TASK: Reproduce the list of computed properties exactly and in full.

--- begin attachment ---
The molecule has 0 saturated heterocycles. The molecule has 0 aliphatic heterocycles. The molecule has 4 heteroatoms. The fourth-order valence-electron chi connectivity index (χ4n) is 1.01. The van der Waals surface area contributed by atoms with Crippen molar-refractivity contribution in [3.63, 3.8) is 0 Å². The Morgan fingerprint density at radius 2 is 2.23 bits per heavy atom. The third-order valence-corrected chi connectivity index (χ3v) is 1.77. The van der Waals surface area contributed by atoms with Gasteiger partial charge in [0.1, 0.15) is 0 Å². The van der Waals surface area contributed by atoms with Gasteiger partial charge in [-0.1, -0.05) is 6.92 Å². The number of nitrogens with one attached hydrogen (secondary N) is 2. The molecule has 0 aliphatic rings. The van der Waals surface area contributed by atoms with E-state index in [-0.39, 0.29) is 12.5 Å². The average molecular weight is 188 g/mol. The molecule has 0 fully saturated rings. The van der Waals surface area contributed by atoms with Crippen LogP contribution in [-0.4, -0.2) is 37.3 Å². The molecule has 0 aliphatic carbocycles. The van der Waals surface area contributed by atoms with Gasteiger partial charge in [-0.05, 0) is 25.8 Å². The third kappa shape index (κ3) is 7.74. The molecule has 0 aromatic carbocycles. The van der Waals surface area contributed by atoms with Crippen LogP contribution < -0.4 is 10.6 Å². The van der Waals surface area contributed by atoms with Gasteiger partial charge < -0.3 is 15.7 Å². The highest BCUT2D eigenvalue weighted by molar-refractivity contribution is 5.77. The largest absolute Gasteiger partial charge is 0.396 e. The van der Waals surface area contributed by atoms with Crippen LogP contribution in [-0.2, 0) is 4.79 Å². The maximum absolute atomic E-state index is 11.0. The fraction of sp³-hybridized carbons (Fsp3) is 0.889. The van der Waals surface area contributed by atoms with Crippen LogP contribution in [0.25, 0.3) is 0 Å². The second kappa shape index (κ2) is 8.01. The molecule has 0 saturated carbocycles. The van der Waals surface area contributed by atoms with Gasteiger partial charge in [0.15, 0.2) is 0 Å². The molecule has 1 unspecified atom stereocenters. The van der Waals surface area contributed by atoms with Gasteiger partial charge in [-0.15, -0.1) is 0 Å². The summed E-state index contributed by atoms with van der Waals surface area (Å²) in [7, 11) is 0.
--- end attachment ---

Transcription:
The molecule has 0 saturated heterocycles. The molecule has 0 aliphatic heterocycles. The molecule has 4 heteroatoms. The fourth-order valence-electron chi connectivity index (χ4n) is 1.01. The van der Waals surface area contributed by atoms with Crippen molar-refractivity contribution in [3.63, 3.8) is 0 Å². The Morgan fingerprint density at radius 2 is 2.23 bits per heavy atom. The third-order valence-corrected chi connectivity index (χ3v) is 1.77. The van der Waals surface area contributed by atoms with Gasteiger partial charge in [0.1, 0.15) is 0 Å². The van der Waals surface area contributed by atoms with Gasteiger partial charge in [-0.1, -0.05) is 6.92 Å². The number of nitrogens with one attached hydrogen (secondary N) is 2. The molecule has 0 aliphatic rings. The van der Waals surface area contributed by atoms with E-state index in [-0.39, 0.29) is 12.5 Å². The average molecular weight is 188 g/mol. The molecule has 0 fully saturated rings. The van der Waals surface area contributed by atoms with Crippen LogP contribution in [-0.4, -0.2) is 37.3 Å². The molecule has 0 aliphatic carbocycles. The van der Waals surface area contributed by atoms with Gasteiger partial charge in [-0.05, 0) is 25.8 Å². The third kappa shape index (κ3) is 7.74. The molecule has 0 aromatic carbocycles. The van der Waals surface area contributed by atoms with Crippen LogP contribution < -0.4 is 10.6 Å². The van der Waals surface area contributed by atoms with Gasteiger partial charge < -0.3 is 15.7 Å². The highest BCUT2D eigenvalue weighted by molar-refractivity contribution is 5.77. The largest absolute Gasteiger partial charge is 0.396 e. The van der Waals surface area contributed by atoms with Crippen LogP contribution in [-0.2, 0) is 4.79 Å². The maximum absolute atomic E-state index is 11.0. The fraction of sp³-hybridized carbons (Fsp3) is 0.889. The van der Waals surface area contributed by atoms with Crippen LogP contribution in [0.25, 0.3) is 0 Å². The second kappa shape index (κ2) is 8.01. The molecule has 0 saturated carbocycles. The van der Waals surface area contributed by atoms with Gasteiger partial charge in [0.15, 0.2) is 0 Å². The molecule has 1 unspecified atom stereocenters. The van der Waals surface area contributed by atoms with Gasteiger partial charge in [-0.15, -0.1) is 0 Å². The summed E-state index contributed by atoms with van der Waals surface area (Å²) in [7, 11) is 0.